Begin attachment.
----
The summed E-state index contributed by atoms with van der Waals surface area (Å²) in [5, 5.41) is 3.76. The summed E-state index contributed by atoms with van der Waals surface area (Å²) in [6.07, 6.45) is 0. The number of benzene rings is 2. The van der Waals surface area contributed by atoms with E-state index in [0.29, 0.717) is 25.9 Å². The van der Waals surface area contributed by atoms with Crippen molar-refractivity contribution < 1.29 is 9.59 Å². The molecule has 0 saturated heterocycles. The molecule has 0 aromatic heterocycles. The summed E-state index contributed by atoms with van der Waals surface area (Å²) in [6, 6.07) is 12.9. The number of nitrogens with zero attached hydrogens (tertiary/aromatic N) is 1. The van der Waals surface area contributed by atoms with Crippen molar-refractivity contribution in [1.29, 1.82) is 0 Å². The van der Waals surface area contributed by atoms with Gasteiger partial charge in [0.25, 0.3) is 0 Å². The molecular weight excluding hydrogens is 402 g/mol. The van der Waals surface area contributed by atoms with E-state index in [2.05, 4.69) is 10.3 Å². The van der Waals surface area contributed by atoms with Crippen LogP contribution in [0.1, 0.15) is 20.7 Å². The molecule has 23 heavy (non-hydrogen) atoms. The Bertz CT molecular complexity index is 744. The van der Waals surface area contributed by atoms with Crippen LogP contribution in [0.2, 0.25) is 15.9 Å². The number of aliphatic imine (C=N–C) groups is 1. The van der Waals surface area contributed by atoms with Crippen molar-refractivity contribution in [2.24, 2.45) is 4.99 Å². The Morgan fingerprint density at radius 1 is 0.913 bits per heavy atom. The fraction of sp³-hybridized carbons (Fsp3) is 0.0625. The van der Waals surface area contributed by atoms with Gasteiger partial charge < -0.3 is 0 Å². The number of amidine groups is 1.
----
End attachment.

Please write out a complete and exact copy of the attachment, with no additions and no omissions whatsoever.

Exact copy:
The summed E-state index contributed by atoms with van der Waals surface area (Å²) in [5, 5.41) is 3.76. The summed E-state index contributed by atoms with van der Waals surface area (Å²) in [6.07, 6.45) is 0. The number of benzene rings is 2. The van der Waals surface area contributed by atoms with E-state index in [0.29, 0.717) is 25.9 Å². The van der Waals surface area contributed by atoms with Crippen molar-refractivity contribution < 1.29 is 9.59 Å². The molecule has 0 saturated heterocycles. The molecule has 0 aromatic heterocycles. The summed E-state index contributed by atoms with van der Waals surface area (Å²) in [6, 6.07) is 12.9. The number of nitrogens with zero attached hydrogens (tertiary/aromatic N) is 1. The van der Waals surface area contributed by atoms with Crippen molar-refractivity contribution in [1.29, 1.82) is 0 Å². The van der Waals surface area contributed by atoms with Gasteiger partial charge in [0.25, 0.3) is 0 Å². The molecular weight excluding hydrogens is 402 g/mol. The van der Waals surface area contributed by atoms with E-state index in [2.05, 4.69) is 10.3 Å². The van der Waals surface area contributed by atoms with Crippen LogP contribution in [0.1, 0.15) is 20.7 Å². The molecule has 23 heavy (non-hydrogen) atoms. The Bertz CT molecular complexity index is 744. The van der Waals surface area contributed by atoms with Crippen LogP contribution in [0.2, 0.25) is 15.9 Å². The number of aliphatic imine (C=N–C) groups is 1. The van der Waals surface area contributed by atoms with Crippen molar-refractivity contribution in [2.24, 2.45) is 4.99 Å². The Morgan fingerprint density at radius 1 is 0.913 bits per heavy atom. The fraction of sp³-hybridized carbons (Fsp3) is 0.0625. The van der Waals surface area contributed by atoms with Gasteiger partial charge < -0.3 is 0 Å². The number of amidine groups is 1.